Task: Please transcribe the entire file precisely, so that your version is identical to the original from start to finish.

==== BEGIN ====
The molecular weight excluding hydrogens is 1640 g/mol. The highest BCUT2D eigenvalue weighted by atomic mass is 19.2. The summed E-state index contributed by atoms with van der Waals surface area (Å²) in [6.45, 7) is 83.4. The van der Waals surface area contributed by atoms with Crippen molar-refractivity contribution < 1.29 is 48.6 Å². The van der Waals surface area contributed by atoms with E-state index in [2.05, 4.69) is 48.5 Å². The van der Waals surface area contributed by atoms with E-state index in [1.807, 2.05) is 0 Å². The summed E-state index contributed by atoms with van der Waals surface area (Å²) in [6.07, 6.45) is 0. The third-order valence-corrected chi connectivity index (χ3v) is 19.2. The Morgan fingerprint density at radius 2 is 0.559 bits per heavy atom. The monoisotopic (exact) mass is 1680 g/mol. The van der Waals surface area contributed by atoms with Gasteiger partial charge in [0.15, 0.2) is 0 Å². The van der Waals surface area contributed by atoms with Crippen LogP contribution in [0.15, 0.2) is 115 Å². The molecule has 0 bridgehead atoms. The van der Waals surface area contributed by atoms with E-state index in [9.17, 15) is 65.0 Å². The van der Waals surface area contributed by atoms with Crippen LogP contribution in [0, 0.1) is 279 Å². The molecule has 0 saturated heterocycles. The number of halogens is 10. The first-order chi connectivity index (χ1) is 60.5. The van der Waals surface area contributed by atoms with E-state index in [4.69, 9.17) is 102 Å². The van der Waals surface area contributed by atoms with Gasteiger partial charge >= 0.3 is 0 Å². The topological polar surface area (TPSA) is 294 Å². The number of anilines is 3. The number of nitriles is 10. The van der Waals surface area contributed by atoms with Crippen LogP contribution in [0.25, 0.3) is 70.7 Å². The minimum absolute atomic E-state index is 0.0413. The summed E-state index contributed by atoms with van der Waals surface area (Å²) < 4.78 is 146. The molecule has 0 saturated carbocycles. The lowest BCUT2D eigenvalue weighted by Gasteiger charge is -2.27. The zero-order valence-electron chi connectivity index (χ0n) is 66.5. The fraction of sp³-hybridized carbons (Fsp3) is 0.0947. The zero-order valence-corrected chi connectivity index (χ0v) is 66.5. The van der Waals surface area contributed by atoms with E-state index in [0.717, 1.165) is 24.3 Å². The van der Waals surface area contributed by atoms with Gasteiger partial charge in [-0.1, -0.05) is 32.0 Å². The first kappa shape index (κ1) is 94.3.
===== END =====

The molecular weight excluding hydrogens is 1640 g/mol. The highest BCUT2D eigenvalue weighted by atomic mass is 19.2. The summed E-state index contributed by atoms with van der Waals surface area (Å²) in [6.45, 7) is 83.4. The van der Waals surface area contributed by atoms with Crippen molar-refractivity contribution < 1.29 is 48.6 Å². The van der Waals surface area contributed by atoms with E-state index in [2.05, 4.69) is 48.5 Å². The van der Waals surface area contributed by atoms with E-state index in [1.807, 2.05) is 0 Å². The summed E-state index contributed by atoms with van der Waals surface area (Å²) in [6.07, 6.45) is 0. The third-order valence-corrected chi connectivity index (χ3v) is 19.2. The Morgan fingerprint density at radius 2 is 0.559 bits per heavy atom. The monoisotopic (exact) mass is 1680 g/mol. The van der Waals surface area contributed by atoms with Gasteiger partial charge in [0.15, 0.2) is 0 Å². The van der Waals surface area contributed by atoms with Crippen LogP contribution in [0.15, 0.2) is 115 Å². The molecule has 0 bridgehead atoms. The van der Waals surface area contributed by atoms with E-state index in [9.17, 15) is 65.0 Å². The van der Waals surface area contributed by atoms with Crippen LogP contribution in [0, 0.1) is 279 Å². The molecule has 0 saturated heterocycles. The number of halogens is 10. The first-order chi connectivity index (χ1) is 60.5. The van der Waals surface area contributed by atoms with E-state index in [4.69, 9.17) is 102 Å². The van der Waals surface area contributed by atoms with Gasteiger partial charge >= 0.3 is 0 Å². The topological polar surface area (TPSA) is 294 Å². The number of anilines is 3. The number of nitriles is 10. The van der Waals surface area contributed by atoms with Crippen LogP contribution in [0.25, 0.3) is 70.7 Å². The minimum absolute atomic E-state index is 0.0413. The summed E-state index contributed by atoms with van der Waals surface area (Å²) < 4.78 is 146. The molecule has 0 saturated carbocycles. The lowest BCUT2D eigenvalue weighted by Gasteiger charge is -2.27. The zero-order valence-electron chi connectivity index (χ0n) is 66.5. The fraction of sp³-hybridized carbons (Fsp3) is 0.0947. The zero-order valence-corrected chi connectivity index (χ0v) is 66.5. The van der Waals surface area contributed by atoms with E-state index in [0.717, 1.165) is 24.3 Å². The van der Waals surface area contributed by atoms with Gasteiger partial charge in [-0.1, -0.05) is 32.0 Å². The first kappa shape index (κ1) is 94.3.